At one point the emperor sends the following message to Genji:
“Cleaner, more stately the progress of the moon
Through regions beyond the river Katsura.”
“It is not true to its name, this Katsura.
There is not moon enough to dispel the mists.”
Other references to Katsura occur from time to time throughout the book, inspiring me to return with renewed interest to another book, a beautiful volume ofeatured in my recent post on slipcases, Katsura: A Princely Retreat, with photographs by Takeshi Nishikawa and text by Akira Naito.
The story of the “princely retreat” begins four or five centuries early than the story of Genji.
The question of when the Katsura Palace was first built devolves upon that of when the village of Katsura came into the possession of Prince Toshihito, and the answer to this is conjectural. ... Prince Toshihito had no connection with the village of Katsura during Hideyoshi’s lifetime. As we shall see, this is a point of some importance, because it refuges one of the misleading legends concerning the origins of Katsura Palace.
Those of us not previously misled -- because not in possession of the legend -- may nevertheless follow Professor Naito’s exposition with fascination. Long-ago emperors, court intrigues, mistresses, adoptions, assassinations and other murders – how dramatic they all seem, especially juxtaposed with the tranquility of the spare rooms and elegant gardens of Katsura! But Japan at the beginning of its modern period, like human history in general, was a complicated story of ongoing rivalries and machinations. So no wonder...
Possibly to escape momentarily from the political manipulations of the shogunate and the court, on July 20, 1616, Prince Toshihito went to Senshõ-ji Village to “view his melons” and later “took a walk,” as the documentary source puts it, along the Katsura River. ... The record of this visit is the earliest suggestion of the country house that was to become the Katsura Palace.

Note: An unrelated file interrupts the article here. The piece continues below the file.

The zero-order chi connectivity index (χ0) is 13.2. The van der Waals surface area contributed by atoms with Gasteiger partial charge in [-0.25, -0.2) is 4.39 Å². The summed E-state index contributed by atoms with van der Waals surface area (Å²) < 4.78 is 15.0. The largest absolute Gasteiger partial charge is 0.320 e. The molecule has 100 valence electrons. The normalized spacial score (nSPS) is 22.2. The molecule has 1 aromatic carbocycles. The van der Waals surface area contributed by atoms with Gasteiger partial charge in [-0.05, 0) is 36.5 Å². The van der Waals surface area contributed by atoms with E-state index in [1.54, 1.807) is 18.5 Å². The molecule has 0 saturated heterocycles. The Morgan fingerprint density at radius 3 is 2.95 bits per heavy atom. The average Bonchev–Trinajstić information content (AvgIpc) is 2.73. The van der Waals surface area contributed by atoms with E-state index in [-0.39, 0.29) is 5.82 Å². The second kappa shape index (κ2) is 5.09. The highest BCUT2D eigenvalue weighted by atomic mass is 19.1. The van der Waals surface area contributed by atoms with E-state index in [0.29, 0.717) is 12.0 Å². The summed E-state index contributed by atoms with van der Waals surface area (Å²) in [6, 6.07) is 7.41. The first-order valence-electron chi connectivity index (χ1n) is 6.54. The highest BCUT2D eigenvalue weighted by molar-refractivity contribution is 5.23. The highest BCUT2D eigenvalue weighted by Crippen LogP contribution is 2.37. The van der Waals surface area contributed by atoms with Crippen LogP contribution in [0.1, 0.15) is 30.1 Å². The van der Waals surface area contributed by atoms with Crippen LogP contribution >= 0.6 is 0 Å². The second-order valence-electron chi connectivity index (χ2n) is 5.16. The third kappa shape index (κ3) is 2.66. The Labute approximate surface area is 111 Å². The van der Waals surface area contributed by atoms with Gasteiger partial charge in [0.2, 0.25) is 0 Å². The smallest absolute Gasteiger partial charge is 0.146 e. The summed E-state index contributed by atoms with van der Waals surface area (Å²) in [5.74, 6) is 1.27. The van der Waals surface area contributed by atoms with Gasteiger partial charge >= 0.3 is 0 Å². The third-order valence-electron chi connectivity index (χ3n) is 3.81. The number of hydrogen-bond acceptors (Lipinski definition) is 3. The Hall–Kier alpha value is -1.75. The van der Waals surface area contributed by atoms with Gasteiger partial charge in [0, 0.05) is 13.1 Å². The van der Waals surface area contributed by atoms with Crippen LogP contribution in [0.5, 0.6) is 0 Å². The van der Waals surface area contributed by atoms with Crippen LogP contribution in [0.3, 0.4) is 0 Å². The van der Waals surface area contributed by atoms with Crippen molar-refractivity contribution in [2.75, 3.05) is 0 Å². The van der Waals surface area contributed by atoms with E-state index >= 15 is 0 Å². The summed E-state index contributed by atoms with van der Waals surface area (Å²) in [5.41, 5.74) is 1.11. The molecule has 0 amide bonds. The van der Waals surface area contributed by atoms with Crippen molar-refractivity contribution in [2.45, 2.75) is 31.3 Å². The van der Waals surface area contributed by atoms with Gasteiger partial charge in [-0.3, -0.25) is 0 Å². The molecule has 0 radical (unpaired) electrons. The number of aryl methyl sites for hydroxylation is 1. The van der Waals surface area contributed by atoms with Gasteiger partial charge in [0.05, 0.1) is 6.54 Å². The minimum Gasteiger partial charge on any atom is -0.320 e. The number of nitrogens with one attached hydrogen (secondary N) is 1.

The first building was apparently a small teahouse. Later building would follow, and Naito notes that some kind of construction began on July 17, 1620, possibly focusing more on the garden than the house. There would eventually be five teahouses, four of which remain today.
Despite detailed history and numerous black-and-white photographs and plans of house and gardens, it is the color plates that set this armchair traveler dreaming. Here is the famous Sumiyoshi Pine (said to have been a thousand years old in Genji’s day):
Cabinets in a dressing room:
Garden view from one of many verandas:
Although The Tale of Genji is set centuries prior to the construction of the Katsura Palace, Katsura: A Princely Retreat gives me some idea of life as it was lived by wealthy, titled leisure classes in Japan’s history, a life that certainly stands in sharp contrast to the primitive conditions experienced by Morie and Kitako in the snow country of Japan in the middle of the 20th century. Both an engineer and a dreamer, Morie (as you may recall) retreated farther into the wilderness the longer he lived. Gengi, on the other hand, with little to occupy his time other than visiting his various “ladies,” made do with exquisite miniature landscapes around his home.
If you were to have been born in Japan, what century would you prefer, and which way of life? As for me, Wednesday’s blizzard served as yet another reminder, in case one was needed, that neither Sarah-dog nor I was born to be a princess. The princely gardens are lovely, but I was born to work -- and to be outdoors as much as possible, too, snow or no snow. A life of unearned leisure is something I experience only in books.